Article

Classification of the External Auditory Canal Cholesteatoma

Universität Mannheim, Mannheim, Baden-Württemberg, Germany
The Laryngoscope (Impact Factor: 2.14). 04/2005; 115(3):455-60. DOI: 10.1097/01.mlg.0000157847.70907.42
Source: PubMed

ABSTRACT

The external auditory canal cholesteatoma (EACC) is a rare disease in the field of otolaryngology. Only 1 in 1,000 new otologic patients present with this entity, which was first described by Toynbee. The aim of this article is to classify EACC by different histopathologic and clinical findings of patients presenting to the Department of Otolaryngology at the University of Mannheim, Germany.
From 2000 to 2004, 17 patients presented to our clinic with EACC. The cholesteatoma were treated surgically, and the specimens were investigated histologically. Clinical findings were also recorded. We classified four stages: stage I with hyperplasia of the canal epithelium, stage II including periosteitis, Stage III including a defective bony canal, and stage IV showing an erosion of adjacent anatomic structure.
Eight patients presented with stage II, five patients with stage III, three with stage I, and only one patient presented with erosion of the mastoid cells, which was determined as stage IV.
In summary, our classification serves to describe the different histopathologic and clinical stages of EACC.

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    • "In accordance with the histopathological classification suggested by Naim et al. [20], all our cases presented as stage III or IV with osteitis, localized invasion and bony destruction including extensions into adjacent structures in some cases. Hence, less severe cases with hyperplasia and periosteitis only have not been included in our material (stage I and II) [20], but probably treated conservatively by our private otological practises (secondary referral centres). This obviously influences the incidences, and some variations should be expected due to local differences of practice including referral patterns [21]. "
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    ABSTRACT: To evaluate symptoms, clinical findings, and etiological factors in external ear canal cholesteatoma (EECC). Retrospective evaluation of clinical records of all consecutive patients with EECC in the period 1979 to 2005 in a tertiary referral centre. Main outcome measures were incidence rates, classification according to causes, symptoms, extensions in the ear canal including adjacent structures, and possible etiological factors. Forty-five patients were identified with 48 EECC. Overall incidence rate was 0.30 cases per year per 100,000 inhabitants. Twenty-five cases were primary, while 23 cases were secondary: postoperative (n = 9), postinflammatory (n = 5), postirradiatory (n = 7), and posttraumatic (n = 2). Primary EECC showed a right/left ratio of 12/13 and presented with otalgia (n = 15), itching (n = 5), occlusion (n = 4), hearing loss (n = 3), fullness (n = 2), and otorrhea (n = 1). Similar symptoms were found in secondary EECC, but less pronounced. In total the temporomandibular joint was exposed in 11 cases, while the mastoid and middle ear was invaded in six and three cases, respectively. In one primary case the facial nerve was exposed and in a posttraumatic case the atticus and antrum were invaded. In primary EECC 48% of cases reported mechanical trauma. EECC is a rare condition with inconsistent and silent symptoms, whereas the extent of destruction may be pronounced. Otalgia was the predominant symptom and often related to extension into nearby structures. Whereas the aetiology of secondary EECC can be explained, the origin of primary EECC remains uncertain; smoking and minor trauma of the ear canal may predispose.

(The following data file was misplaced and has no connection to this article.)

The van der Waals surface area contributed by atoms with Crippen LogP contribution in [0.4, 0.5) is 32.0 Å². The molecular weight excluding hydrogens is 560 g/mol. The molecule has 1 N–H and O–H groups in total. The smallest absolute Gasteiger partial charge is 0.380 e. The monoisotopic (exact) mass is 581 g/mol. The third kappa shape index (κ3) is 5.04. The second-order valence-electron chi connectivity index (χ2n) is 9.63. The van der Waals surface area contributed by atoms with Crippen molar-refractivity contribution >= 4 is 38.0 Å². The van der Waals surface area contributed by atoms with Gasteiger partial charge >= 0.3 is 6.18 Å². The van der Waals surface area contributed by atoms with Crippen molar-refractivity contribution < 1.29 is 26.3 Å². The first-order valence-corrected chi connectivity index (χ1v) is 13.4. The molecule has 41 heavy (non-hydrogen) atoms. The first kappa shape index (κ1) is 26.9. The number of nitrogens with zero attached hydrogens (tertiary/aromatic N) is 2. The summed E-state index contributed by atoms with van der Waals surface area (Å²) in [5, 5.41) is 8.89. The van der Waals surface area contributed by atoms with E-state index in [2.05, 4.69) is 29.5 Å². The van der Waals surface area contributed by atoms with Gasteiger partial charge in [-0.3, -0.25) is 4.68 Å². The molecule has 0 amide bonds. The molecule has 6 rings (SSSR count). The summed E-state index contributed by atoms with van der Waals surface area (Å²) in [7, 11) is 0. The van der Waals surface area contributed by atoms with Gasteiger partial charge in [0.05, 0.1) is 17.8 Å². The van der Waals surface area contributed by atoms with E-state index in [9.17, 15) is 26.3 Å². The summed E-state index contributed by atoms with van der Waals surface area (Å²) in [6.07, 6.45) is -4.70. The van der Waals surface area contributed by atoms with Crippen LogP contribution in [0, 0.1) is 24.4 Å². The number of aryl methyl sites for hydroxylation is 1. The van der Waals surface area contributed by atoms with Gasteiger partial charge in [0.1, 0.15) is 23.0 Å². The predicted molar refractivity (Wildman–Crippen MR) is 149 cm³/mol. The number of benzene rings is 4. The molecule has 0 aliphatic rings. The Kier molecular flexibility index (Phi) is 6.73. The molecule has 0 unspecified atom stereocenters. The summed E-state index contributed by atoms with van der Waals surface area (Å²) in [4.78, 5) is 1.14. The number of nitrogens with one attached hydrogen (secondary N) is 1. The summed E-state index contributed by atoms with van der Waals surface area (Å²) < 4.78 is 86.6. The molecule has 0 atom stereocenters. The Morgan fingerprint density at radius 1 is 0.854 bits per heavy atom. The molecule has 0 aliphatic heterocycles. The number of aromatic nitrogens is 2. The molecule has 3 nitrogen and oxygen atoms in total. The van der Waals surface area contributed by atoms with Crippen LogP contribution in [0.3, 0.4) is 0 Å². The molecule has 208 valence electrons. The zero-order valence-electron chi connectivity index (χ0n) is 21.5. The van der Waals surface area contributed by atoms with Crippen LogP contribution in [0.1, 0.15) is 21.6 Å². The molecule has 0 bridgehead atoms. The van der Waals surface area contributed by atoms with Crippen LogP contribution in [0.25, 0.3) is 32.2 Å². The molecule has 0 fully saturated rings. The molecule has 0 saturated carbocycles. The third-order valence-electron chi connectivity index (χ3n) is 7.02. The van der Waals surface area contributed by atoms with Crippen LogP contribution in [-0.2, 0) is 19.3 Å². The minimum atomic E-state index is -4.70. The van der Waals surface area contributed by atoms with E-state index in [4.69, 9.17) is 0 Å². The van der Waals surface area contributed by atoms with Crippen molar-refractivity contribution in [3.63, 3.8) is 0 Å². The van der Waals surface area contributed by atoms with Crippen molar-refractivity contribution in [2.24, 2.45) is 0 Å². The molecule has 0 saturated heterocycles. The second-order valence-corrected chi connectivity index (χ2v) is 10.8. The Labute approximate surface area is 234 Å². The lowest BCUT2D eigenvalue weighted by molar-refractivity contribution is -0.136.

Full-text · Article · Feb 2006 · BMC Ear Nose and Throat Disorders
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    ABSTRACT: Cholesteatoma of the EAC is a rare otologic problem, particularly when keratosis obturans otica is excluded. The predominant features of EAC cholesteatoma are acute external symptoms, severe pain, recurrent physician visits, and paucity of X-ray findings. Poorly responding otitis externa should always alert the physician to the possibility of neoplasm, diabetes, or some other underlying condition which will not respond to just topical treatment. Cholesteatoma of the external auditory canal should also be considered in refractory cases of otitis externa. Three patients with EAC subperiosteal cholesteatoma are reviewed.
    Full-text · Article · Sep 1978 · Clinical Otolaryngology
  • [Show abstract] [Hide abstract]
    ABSTRACT: The external auditory canal cholesteatoma (EACC) is a rare disease in the field of otolaryngology. Only 1 in 1,000 new otologic patients present with this entity, which was first described by Toynbee. The aim of this article is to classify EACC by different histopathologic and clinical findings of patients presenting to the Department of Otolaryngology at the University of Mannheim, Germany. From 2000 to 2004, 17 patients presented to our clinic with EACC. The cholesteatoma were treated surgically, and the specimens were investigated histologically. Clinical findings were also recorded. We classified four stages: stage I with hyperplasia of the canal epithelium, stage II including periosteitis, Stage III including a defective bony canal, and stage IV showing an erosion of adjacent anatomic structure. Eight patients presented with stage II, five patients with stage III, three with stage I, and only one patient presented with erosion of the mastoid cells, which was determined as stage IV. In summary, our classification serves to describe the different histopathologic and clinical stages of EACC.
    No preview · Article · Apr 2005 · The Laryngoscope
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